In a major new milestone in the bipartisan effort to censor the internet and undermine freedom of speech in America, the state of Montana signed into law a ban on the distribution of the TikTok social media app Wednesday.
The law is completely antithetical to the First Amendment of the Constitution, which prohibits the “prior restraint” of speech. But while the bill is unconstitutional, it is enforceable due to the monopoly exercised by Apple and Google on the market for mobile phone applications. In particular, Apple’s iOS mobile operating system, which controls almost 60 percent of the US market, does not allow users to load any apps that are not available on the official Apple App Store.
TikTok is the world’s sixth largest social network. Its short video format is overwhelmingly popular with younger people, and it has spawned imitators among every US-based social media network.
While TikTok will remain accessible in Montana as a website, its most important content-creation features, allowing users to quickly make creative and accessible short videos, will be blocked.
Beyond the immediate impact, the Montana law sets the pseudo-legal precedent by which companies can be forced by the US government to carry out mass censorship. While the Montana law targets a specific company on the grounds that it is owned by foreign nationals, the same companies—Apple and Google—tasked with enforcing the ban on their app stores can, by the same regime, be fined or prosecuted for allowing users to access oppositional political web sites on their Safari and Chrome web browsers.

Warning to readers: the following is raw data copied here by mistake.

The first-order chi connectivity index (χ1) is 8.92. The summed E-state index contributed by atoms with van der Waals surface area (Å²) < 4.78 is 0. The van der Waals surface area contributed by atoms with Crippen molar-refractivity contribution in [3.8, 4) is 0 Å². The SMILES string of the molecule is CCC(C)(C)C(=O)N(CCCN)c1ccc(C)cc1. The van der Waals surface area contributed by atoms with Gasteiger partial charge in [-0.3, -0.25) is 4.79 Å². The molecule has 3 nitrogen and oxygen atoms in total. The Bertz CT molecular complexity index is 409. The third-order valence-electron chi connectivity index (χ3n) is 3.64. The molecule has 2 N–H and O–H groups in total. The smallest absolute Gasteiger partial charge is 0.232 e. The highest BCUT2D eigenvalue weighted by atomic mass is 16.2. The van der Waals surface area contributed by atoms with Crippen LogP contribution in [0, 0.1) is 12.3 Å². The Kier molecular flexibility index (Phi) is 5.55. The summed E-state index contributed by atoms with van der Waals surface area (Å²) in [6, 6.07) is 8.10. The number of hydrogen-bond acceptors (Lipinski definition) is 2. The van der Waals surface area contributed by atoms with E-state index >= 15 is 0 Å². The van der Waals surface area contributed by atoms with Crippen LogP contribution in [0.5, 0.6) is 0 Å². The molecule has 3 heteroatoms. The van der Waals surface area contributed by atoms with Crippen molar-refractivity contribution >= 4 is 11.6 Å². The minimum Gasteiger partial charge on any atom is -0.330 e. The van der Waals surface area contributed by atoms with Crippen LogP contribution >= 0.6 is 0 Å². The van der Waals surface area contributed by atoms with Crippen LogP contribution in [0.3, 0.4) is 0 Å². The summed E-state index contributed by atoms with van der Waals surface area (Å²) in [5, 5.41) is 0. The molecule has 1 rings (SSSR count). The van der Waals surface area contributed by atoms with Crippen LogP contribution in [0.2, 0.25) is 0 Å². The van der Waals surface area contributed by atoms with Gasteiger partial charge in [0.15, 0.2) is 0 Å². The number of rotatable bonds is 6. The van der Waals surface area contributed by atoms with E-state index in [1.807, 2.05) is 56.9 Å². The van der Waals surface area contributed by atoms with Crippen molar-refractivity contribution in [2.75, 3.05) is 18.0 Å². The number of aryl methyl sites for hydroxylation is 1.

At the same time, the TikTok ban is part of an escalating campaign of anti-Chinese xenophobia aimed at fueling the war drive of US imperialism in the Asia Pacific. It is part of a series of laws and actions ever more openly targeting Chinese nationals, including bills in Texas, Alabama and Florida that would ban Chinese citizens from buying land in those states.
In justifying the ban, Montana’s Republican governor, Greg Gianforte, claimed that it was necessary to “protect Montanans’ personal and private data from the Chinese Communist Party.”
Gianforte wrote, “One of government’s chief responsibilities is to keep its citizens—and their personal, private, sensitive information and data—safe and secure. Foreign adversaries’ collection and use of Montanans’ personal information and data from social media applications infringe on Montanans’ constitutionally guaranteed individual right to privacy.”
The claims that the Chinese government is gathering data through TikTok are entirely unsubstantiated, rooted in pure ignorance and baseless accusations. What is alleged, nevertheless, pales in comparison to what US companies and the US government have been proven to be doing on a daily basis with the private information of American citizens.
The giant technology companies, closely connected to the state, collect vast amounts of information on a daily basis, with hardly any controls or regulations over how they use it.